In terms of why homeownership was falling, it cited three principle causes: tighter mortgage requirements after the financial crisis, rising house prices, and stagnating incomes among the younger generation. Following the same logic as the Tony Blair Institute report, it called the idea that low supply had caused high house prices “a misleading view”.
It said low homeownership rates would stabilise eventually and politicians should “accept this short-term reality” while doing more to “to provide a healthy and stable renting environment”.
It also called for a long-term, multi-tenured strategy which cuts across political dogmas and government stepping outside this to take short-term action “only when it is necessary to protect the most vulnerable”.
The Farmer Review of the UK construction labour model: modernise or die (October 2016)
Published by: Construction Leadership Council, a collective group of industry leaders from across the construction sector
What it said: Strictly speaking, this was not a review of how to solve the housing crisis but more one about how the construction industry needed to change if it was ever going to deliver the number of homes policymakers have decided we need.
Written by Mark Farmer, founding director and chief executive of Cast Consultancy, the report took a dim view of the current state of play, stating that “many of the features of the industry are synonymous with a sick, or even a dying, patient”.
It diagnosed the problem as threefold: a “survivalist shape” characterised by low reserves and high cyclicality, a “deep-seated cultural resistance to change”, and no strategic incentive to initiate the change necessary to overcome these issues.
In terms of its prognosis, the report did not mince its words. It described the industry as at “a critical crossroads in terms of its long-term health” and warned that “the prognosis for the industry, if action is not taken quickly, is that it will become seriously debilitated”.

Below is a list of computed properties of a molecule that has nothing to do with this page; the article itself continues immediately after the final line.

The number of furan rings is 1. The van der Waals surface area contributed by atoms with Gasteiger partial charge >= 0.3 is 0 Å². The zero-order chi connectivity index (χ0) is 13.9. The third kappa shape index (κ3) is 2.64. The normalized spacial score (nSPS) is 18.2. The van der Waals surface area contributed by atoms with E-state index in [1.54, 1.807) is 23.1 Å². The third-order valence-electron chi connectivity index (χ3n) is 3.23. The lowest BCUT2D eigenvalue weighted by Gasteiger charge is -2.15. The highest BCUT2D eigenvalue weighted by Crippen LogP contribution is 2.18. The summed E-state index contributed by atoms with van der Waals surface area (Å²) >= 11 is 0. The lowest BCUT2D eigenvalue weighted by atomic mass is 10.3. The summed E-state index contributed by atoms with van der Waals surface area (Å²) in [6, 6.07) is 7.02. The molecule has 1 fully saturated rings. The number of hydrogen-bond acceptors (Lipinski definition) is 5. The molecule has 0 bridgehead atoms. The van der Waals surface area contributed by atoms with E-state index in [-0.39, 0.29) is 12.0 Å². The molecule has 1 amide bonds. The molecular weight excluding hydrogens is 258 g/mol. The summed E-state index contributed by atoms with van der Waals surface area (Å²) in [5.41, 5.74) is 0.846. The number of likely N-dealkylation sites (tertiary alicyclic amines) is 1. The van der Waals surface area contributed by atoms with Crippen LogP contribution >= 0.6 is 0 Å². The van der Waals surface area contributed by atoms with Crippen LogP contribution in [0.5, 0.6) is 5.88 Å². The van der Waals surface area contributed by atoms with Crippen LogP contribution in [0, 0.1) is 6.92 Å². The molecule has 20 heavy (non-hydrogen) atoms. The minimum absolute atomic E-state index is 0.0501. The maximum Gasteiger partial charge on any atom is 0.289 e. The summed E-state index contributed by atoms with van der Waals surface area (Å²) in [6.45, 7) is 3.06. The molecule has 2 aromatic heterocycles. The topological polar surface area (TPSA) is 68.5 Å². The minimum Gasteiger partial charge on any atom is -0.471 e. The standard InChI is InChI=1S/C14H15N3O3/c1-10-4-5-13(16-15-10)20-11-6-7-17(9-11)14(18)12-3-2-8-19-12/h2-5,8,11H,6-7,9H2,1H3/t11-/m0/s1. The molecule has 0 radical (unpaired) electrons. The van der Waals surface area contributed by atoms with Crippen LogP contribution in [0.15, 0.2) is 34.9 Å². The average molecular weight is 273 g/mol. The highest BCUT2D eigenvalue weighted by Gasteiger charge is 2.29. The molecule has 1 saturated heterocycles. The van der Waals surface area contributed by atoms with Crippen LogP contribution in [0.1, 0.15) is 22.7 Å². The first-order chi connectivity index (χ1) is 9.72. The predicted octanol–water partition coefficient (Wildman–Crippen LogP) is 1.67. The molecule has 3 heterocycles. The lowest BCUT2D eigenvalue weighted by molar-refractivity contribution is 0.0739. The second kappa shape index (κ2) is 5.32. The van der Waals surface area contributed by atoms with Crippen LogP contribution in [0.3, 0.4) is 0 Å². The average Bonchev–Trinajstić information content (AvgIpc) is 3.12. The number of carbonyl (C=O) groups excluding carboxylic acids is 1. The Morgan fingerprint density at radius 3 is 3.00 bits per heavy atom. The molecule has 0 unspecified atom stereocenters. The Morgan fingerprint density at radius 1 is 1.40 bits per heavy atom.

The major answer was new technology. The report encouraged the industry to “embrace this trend at scale” in order “to improve productivity and offset workforce shrinkage”. It also noted the power of state-funded social housing to provide a “soft landing” should the private market crash.
But – three years on from publication – with social housing funding continuing to bump along at a near record low and offsite manufacturing still very much a developing industry, it appears Mr Farmer’s sharp warnings have not yet been heeded.
Building more homes (July 2016)
Published by: House of Lords’ Economic Affairs Committee, which is considered to be among the most authoritative select committee in Westminster
What it said: The succinctly titled 103-page report accepted with little question the idea that building more homes was necessary in order to turn the tide of falling homeownership and rising affordability pressure – the focus was more on how to achieve this. It did not pull its punches in its assessment of the housing policy of David Cameron’s majority government.
It said a target of 300,000 homes a year wa
s necessary to meet demand – a substantial rise on the government’s pledge of one million homes by 2020, which was the major housing target at the time. An over-reliance on the private sector was criticised and a clear call was made for more borrowing powers for councils to build social rented homes again. It was succinct and devastating in its assessment of Mr Cameron’s focus on homeownership to the exclusion of other housing tenures. “The government’s focus on homeownership neglects other tenures; those on the cusp of ownership are helped and those who need secure, low-cost rental accommodation are not,” it said.
While the report came too late to have any influence on Mr Cameron – by July 2016 he was on his way out of office, having recently lost the referendum on Brexit – it is notable that many of its recommendations, including the fresh target and the dropping of the borrowing cap for councils, were picked up and implemented by his successor Ms May.